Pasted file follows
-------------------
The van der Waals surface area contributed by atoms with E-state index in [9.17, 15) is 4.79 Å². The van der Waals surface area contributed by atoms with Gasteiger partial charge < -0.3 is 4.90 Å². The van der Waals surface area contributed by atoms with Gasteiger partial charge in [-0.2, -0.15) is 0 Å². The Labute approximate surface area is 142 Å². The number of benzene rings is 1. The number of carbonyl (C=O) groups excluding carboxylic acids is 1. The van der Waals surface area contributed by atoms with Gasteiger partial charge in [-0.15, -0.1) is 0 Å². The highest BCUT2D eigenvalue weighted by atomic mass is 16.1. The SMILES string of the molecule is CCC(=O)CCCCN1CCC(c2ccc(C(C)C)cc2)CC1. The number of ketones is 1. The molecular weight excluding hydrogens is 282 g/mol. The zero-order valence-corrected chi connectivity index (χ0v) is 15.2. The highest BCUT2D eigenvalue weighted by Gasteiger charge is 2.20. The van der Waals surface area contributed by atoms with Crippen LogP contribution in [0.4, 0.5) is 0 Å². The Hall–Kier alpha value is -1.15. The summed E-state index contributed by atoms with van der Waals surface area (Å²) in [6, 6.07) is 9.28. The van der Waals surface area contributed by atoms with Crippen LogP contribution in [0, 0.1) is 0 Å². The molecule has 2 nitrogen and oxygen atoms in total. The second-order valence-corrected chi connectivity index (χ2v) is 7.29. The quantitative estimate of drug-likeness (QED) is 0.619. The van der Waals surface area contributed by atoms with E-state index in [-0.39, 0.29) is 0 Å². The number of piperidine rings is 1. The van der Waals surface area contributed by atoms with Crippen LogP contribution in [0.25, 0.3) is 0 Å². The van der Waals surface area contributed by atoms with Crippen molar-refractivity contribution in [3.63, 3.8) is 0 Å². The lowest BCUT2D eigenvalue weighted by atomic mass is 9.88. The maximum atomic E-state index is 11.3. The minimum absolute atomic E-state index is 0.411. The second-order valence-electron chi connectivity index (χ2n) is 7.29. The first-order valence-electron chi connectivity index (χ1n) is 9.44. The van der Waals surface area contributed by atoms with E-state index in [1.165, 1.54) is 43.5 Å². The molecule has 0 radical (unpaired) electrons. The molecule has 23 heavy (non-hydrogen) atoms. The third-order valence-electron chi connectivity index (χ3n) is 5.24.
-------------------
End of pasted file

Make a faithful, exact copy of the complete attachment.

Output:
The van der Waals surface area contributed by atoms with E-state index in [9.17, 15) is 4.79 Å². The van der Waals surface area contributed by atoms with Gasteiger partial charge < -0.3 is 4.90 Å². The van der Waals surface area contributed by atoms with Gasteiger partial charge in [-0.2, -0.15) is 0 Å². The Labute approximate surface area is 142 Å². The number of benzene rings is 1. The number of carbonyl (C=O) groups excluding carboxylic acids is 1. The van der Waals surface area contributed by atoms with Gasteiger partial charge in [-0.15, -0.1) is 0 Å². The highest BCUT2D eigenvalue weighted by atomic mass is 16.1. The SMILES string of the molecule is CCC(=O)CCCCN1CCC(c2ccc(C(C)C)cc2)CC1. The number of ketones is 1. The molecular weight excluding hydrogens is 282 g/mol. The zero-order valence-corrected chi connectivity index (χ0v) is 15.2. The highest BCUT2D eigenvalue weighted by Gasteiger charge is 2.20. The van der Waals surface area contributed by atoms with Crippen LogP contribution in [0.4, 0.5) is 0 Å². The Hall–Kier alpha value is -1.15. The summed E-state index contributed by atoms with van der Waals surface area (Å²) in [6, 6.07) is 9.28. The van der Waals surface area contributed by atoms with Crippen LogP contribution in [0, 0.1) is 0 Å². The molecule has 2 nitrogen and oxygen atoms in total. The second-order valence-corrected chi connectivity index (χ2v) is 7.29. The quantitative estimate of drug-likeness (QED) is 0.619. The van der Waals surface area contributed by atoms with E-state index in [-0.39, 0.29) is 0 Å². The number of piperidine rings is 1. The van der Waals surface area contributed by atoms with Crippen LogP contribution in [0.25, 0.3) is 0 Å². The van der Waals surface area contributed by atoms with Crippen molar-refractivity contribution in [3.63, 3.8) is 0 Å². The lowest BCUT2D eigenvalue weighted by atomic mass is 9.88. The maximum atomic E-state index is 11.3. The minimum absolute atomic E-state index is 0.411. The second-order valence-electron chi connectivity index (χ2n) is 7.29. The first-order valence-electron chi connectivity index (χ1n) is 9.44. The van der Waals surface area contributed by atoms with E-state index in [1.165, 1.54) is 43.5 Å². The molecule has 0 radical (unpaired) electrons. The molecule has 23 heavy (non-hydrogen) atoms. The third-order valence-electron chi connectivity index (χ3n) is 5.24.